MERRILLVILLE, Ind. — A new application that tracks attendance as students board and exit the school bus is expected to help an Indiana district recoup more funding while providing security benefits, according to the app's creator.
Kevin McGuire, director of instructional technology at Michigan City Area Schools, came up with the idea for the app — dubbed the Patron Attendance and Tracking Solution (PATS) — as a way to improve the district's Medicaid reimbursement process.
McGuire told SBF that to meet the federal government's data requirements on tracking special-needs students' bus ridership for Medicaid reimbursements, the district was using a "paper and pencil solution": Drivers had a clipboard on the bus, and they would check a box when a student got on board. The bus attendance information went to the transportation office, then to the special-ed office, which made it electronic and transferred it to an outside company.
After realizing that "there has to be a way to do that better," McGuire designed the PATS app and formed a new company, Preshus Cargo LLC.
With PATS, a tablet on the bus is preloaded with rider data based on the route. As students board or exit, bus personnel select the students' photos on the system, and the tracking information is uploaded to a district network.
McGuire said that Michigan City Area Schools expects the app to help the district increase its Medicaid reimbursements for transporting special-needs students. The district has already been able to gain more reimbursement money by changing the way it keeps attendance on its six special-needs buses.
The PATS app is not yet in full implementation on the six special-needs buses, but McGuire said that when the district gives the go-ahead, monitors on all of those buses will begin using it.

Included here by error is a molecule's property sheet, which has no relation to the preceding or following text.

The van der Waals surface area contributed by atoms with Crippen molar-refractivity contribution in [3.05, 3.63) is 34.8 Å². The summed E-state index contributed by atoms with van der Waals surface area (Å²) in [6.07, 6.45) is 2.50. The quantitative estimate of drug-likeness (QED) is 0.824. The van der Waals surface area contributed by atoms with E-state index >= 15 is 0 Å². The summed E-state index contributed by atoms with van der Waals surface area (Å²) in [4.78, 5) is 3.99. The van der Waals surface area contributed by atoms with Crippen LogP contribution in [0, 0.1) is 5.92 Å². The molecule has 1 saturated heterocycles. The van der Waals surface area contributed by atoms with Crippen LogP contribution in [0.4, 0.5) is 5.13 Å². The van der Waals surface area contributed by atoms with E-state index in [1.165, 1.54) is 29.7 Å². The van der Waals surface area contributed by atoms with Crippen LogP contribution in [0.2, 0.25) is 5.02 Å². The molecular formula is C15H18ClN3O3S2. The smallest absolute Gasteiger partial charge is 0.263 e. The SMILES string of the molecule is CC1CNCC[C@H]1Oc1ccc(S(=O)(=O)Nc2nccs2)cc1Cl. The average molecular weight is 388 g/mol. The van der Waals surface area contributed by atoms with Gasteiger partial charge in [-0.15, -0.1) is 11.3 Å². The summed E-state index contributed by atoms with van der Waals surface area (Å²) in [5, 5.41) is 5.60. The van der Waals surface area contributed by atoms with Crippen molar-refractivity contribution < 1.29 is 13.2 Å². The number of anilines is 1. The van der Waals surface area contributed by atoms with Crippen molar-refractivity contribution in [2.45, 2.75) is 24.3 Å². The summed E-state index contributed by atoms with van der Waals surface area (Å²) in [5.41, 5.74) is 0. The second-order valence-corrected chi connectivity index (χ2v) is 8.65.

After fully implementing PATS, Michigan City Area Schools anticipates an increase of 20% in Medicaid reimbursements due to increased efficiency and accuracy.
The district also expects to get insurance discounts on the buses with the PATS system. McGuire said that because the app can show who was on the bus at a given time, it can help the insurance company mitigate the costs of false allegations — for example, parents falsely claiming that their student was on the bus during an accident.
Knowing who is on the bus at any given time is also a security benefit of the PATS app. The system can also inform drivers if a student is still on board at the end of a run. Another PATS feature is a built-in checklist for drivers' pre-trip inspection of the bus.
At Michigan City Area Schools, school bus monitors will perform the student attendance entries on the PATS tablet — Indiana regulations currently prohibit such devices from being mounted in front of the driver. But McGuire said that state legislation in the works would allow such devices (including navigation systems) to be mounted in front of the driver as long as the screen goes black when the vehicle is in drive.
The process of selecting students' photos on the tablet as they board or exit works well for smaller, rural-type stops, McGuire said, but not as well for urban stops where many students board at once. But there is another option for the attendance tracking.
"We can use an RFID [radio frequency identification] reader to take attendance if schools already have that solution in place," McGuire said. "In that case, students would scan their ID card when they get on or off the bus."
For more information about the PATS app, go here.